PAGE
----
Antibody drug conjugates are complex delivery systems for selective delivery of cytotoxic payloads. Yet despite the potential for this therapeutic platform and hundreds of clinical studies only three ADCs have been approved by regulatory agencies and only two are currently marketed. The difficulties for this class of compounds are both categorized and explored in this review, and potential solutions identified.

introduction

Antibody drug conjugates (ADC's), composed of an antibody, linker, and cytotoxic agent, are one of the most complex drug platforms in the oncology armamentarium [1]. They are a payload delivery system with major variables influencing their success including: (i) the rate of internalization of the payload; (ii) the expression of the target antigen on the tumor and normal tissues with the implications for both patient selection as well as therapeutic index; (iii) the linker chemistry and, implicit within the choice of chemistry, the extracellular as well as intracellular stability; and (iv) the selection of payload for the tumor indication [2]. It is therefore not surprising that we have only two commercially available agents despite over one hundred clinical trials evaluating this platform. In this review we are going to look at some of the lessons learned over the years to include the challenges with (i) tumor-associated versus tumor-specific antigens and consequent unintended bio-distribution and toxicity; (ii) current preclinical murine models; (iii); microtubule-destabilizing payloads; (iv) off-target toxicities of payloads; and (v) the lessons that curative chemotherapy from multi-agent combinations. The goal is to outline the challenges over 20 years of clinical development and help identify why this platform's potential is still not fully realized while also offering suggestions for future directions.

background

The modern era of ADC's began with the promising data from a study on BR-96 doxorubicin [3]. In experimental murine models bearing tumors from human breast cancer cell lines BR-96 doxorubicin demonstrated significant antitumor activity including complete eradication of the tumor and long-term cures. BR-96 doxorubicin's target antigen was the LewisY antigen, the antibody was an IgG1 with a cleavable linker to a doxorubicin payload, and a drug to antibody ratio that approximated of 4 [3].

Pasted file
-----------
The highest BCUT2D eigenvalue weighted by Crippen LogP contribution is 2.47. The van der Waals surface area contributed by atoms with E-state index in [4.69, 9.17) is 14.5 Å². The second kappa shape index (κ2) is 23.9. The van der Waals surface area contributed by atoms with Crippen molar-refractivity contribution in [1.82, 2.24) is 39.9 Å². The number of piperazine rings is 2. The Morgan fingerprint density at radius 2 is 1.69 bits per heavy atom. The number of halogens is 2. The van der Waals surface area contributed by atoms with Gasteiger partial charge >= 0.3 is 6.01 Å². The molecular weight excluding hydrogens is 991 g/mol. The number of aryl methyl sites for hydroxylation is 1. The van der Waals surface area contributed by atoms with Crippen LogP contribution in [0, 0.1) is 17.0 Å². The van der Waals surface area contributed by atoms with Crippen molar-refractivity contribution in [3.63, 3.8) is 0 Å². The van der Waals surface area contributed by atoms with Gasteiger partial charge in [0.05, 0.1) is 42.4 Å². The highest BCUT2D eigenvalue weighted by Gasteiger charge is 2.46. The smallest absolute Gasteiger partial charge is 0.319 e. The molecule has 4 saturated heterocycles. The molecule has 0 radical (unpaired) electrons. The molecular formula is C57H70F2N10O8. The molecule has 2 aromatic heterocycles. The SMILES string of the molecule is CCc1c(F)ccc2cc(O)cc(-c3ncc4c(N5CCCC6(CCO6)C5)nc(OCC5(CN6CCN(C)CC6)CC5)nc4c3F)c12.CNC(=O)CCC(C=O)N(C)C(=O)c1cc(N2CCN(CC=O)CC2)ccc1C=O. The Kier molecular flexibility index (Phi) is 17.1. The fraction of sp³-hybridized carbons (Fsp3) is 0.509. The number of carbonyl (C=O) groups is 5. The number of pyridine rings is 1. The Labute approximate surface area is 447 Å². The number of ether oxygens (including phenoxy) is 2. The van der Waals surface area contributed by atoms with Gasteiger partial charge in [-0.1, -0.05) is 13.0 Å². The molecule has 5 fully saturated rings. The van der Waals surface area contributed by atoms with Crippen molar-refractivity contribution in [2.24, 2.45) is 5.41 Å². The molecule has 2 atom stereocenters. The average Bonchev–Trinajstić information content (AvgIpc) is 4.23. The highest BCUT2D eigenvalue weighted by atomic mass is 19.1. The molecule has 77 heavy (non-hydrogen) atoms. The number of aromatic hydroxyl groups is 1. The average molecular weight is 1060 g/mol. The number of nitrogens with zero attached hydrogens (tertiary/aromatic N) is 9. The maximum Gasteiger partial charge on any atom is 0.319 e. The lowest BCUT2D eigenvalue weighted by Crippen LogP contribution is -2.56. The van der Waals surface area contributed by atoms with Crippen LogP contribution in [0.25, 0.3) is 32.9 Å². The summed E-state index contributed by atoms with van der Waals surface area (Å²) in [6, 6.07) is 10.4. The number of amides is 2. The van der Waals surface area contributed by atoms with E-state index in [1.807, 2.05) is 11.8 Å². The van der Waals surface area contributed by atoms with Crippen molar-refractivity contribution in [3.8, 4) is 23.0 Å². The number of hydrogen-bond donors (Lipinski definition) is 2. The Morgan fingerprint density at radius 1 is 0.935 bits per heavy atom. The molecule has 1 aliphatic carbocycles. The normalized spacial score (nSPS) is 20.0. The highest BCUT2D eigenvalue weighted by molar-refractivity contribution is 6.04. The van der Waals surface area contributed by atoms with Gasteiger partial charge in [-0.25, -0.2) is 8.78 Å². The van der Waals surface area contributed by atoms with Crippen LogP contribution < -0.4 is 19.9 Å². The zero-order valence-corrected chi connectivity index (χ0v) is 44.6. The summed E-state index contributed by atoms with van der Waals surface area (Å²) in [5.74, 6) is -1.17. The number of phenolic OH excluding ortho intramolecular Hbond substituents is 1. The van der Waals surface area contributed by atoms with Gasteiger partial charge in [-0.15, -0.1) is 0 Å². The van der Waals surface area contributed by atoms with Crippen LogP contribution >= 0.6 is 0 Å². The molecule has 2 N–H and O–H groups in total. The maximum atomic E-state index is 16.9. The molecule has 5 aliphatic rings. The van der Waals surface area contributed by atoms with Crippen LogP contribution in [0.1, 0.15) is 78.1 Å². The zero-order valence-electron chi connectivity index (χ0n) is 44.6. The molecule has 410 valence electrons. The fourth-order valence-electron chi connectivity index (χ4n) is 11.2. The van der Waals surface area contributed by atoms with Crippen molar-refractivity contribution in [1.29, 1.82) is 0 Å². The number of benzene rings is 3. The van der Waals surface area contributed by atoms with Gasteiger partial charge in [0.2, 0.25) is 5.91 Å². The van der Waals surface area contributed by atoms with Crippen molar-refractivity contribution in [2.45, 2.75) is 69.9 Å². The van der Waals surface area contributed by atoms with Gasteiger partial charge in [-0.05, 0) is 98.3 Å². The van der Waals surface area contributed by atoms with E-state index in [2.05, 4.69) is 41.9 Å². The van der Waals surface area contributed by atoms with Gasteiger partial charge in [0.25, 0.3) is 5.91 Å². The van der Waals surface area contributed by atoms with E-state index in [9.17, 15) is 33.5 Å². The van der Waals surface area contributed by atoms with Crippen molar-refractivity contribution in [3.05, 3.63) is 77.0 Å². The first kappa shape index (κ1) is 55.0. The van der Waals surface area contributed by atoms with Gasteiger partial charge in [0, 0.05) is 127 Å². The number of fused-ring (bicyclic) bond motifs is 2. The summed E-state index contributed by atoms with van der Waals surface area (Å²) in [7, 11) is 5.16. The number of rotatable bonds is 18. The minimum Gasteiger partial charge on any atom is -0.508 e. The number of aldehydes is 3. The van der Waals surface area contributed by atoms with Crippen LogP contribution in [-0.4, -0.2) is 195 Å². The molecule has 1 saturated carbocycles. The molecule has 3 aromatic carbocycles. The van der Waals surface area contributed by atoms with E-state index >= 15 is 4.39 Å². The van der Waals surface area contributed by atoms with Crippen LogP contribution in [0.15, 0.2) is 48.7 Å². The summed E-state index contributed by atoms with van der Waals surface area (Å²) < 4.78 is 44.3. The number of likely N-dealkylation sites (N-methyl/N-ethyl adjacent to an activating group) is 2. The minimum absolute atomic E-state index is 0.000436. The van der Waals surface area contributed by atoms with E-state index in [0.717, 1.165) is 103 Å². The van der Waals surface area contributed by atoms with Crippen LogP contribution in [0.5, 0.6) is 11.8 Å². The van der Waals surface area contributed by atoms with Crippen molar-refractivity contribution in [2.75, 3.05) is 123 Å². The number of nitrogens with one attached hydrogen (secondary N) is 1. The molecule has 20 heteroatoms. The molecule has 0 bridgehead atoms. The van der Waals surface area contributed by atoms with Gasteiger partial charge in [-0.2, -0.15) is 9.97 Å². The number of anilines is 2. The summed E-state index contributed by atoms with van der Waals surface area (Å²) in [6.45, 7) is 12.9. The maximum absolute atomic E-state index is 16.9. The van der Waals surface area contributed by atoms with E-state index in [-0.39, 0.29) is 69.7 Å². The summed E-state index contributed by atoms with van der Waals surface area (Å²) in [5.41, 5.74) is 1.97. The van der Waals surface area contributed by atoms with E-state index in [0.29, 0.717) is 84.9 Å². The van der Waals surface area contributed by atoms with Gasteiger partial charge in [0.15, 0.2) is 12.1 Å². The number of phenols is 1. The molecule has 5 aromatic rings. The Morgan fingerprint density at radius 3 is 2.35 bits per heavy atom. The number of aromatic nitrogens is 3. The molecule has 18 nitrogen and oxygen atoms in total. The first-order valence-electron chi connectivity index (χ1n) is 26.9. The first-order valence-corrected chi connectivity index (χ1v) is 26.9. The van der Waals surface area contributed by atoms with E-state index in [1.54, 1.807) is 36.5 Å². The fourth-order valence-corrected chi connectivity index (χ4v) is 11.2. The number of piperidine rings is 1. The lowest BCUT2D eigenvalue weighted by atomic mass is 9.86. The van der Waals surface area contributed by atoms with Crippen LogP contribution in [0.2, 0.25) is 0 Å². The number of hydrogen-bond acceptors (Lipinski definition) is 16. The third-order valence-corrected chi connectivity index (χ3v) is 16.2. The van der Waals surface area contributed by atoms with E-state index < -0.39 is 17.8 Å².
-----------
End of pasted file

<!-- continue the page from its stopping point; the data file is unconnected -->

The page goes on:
The preclinical data from the aforementioned study generated considerable excitement for the use of cytotoxic chemotherapy payloads in the ADC field as previous attempts of employed payloads, such as ricin, and other biologic exotoxins that were associated with infusion reactions, vascular leak syndrome, and the development of neutralizing antibodies [48]. The concept that a platform could selectively deliver a known cytotoxic to tumor cells with increased activity and reduced normal tissue toxicity had considerable appeal and prompted human clinical trials [9]. Doxorubicin was selected as a suitable payload due to the activity of this agent against adjuvant and advanced breast cancer. However, systemically administered doxorubicin also possessed significant toxicities of neutropenia, alopecia, mucositis, and a cumulative dose-dependent risk of myocardial injury and congestive heart failure [10]. The avoidance of these toxicities with the promise of high antitumor activity from a doxorubicin payload was intriguing. However, the balance of ‘on-target’ toxicity between normal and tumor cells has largely been responsible for the failure of this, and many ADC's, despite promising preclinical data.

  • Lesson 1: Downside of tumor associated rather than tumor-specific antigens: unintended bio-distribution, toxicity, and implications for improving distribution

In an optimal situation, all normal cells that express the target antigen would be eliminated and the expression of the target antigen would largely be confined to the tumor population; making the target antigens tumor-specific [11]. However, most tumor antigens are not restricted to tumor cells alone resulting in the target antigens being tumor-associated and not tumor-specific [11]. The relative expression of the target antigen on the tumor, and also on normal tissues, hence becomes a critical factor in the therapeutic index of a particular ADC. This portends that lineage ablation by an ADC is not feasible in all but certain hematologic settings. Therefore, the relative bio-distribution of ADCs' to normal versus tumor tissue is both a critical factor in activity and toxicity. Since delivery of the payload from the ADC will occur to antigens whether they are expressed in the tumor or normal cells, the relative expression and distribution of this target antigen is critically important. An example would be a target antigen that is expressed strongly in a tumor population (1 × 1010 tumor cells) versus weak expression in the far larger number of normal cells within the gastrointestinal tract (1 × 1012 normal cells). The total body antigen expression thus may favor ADC distribution and binding to the normal tissue, rather than the tumor.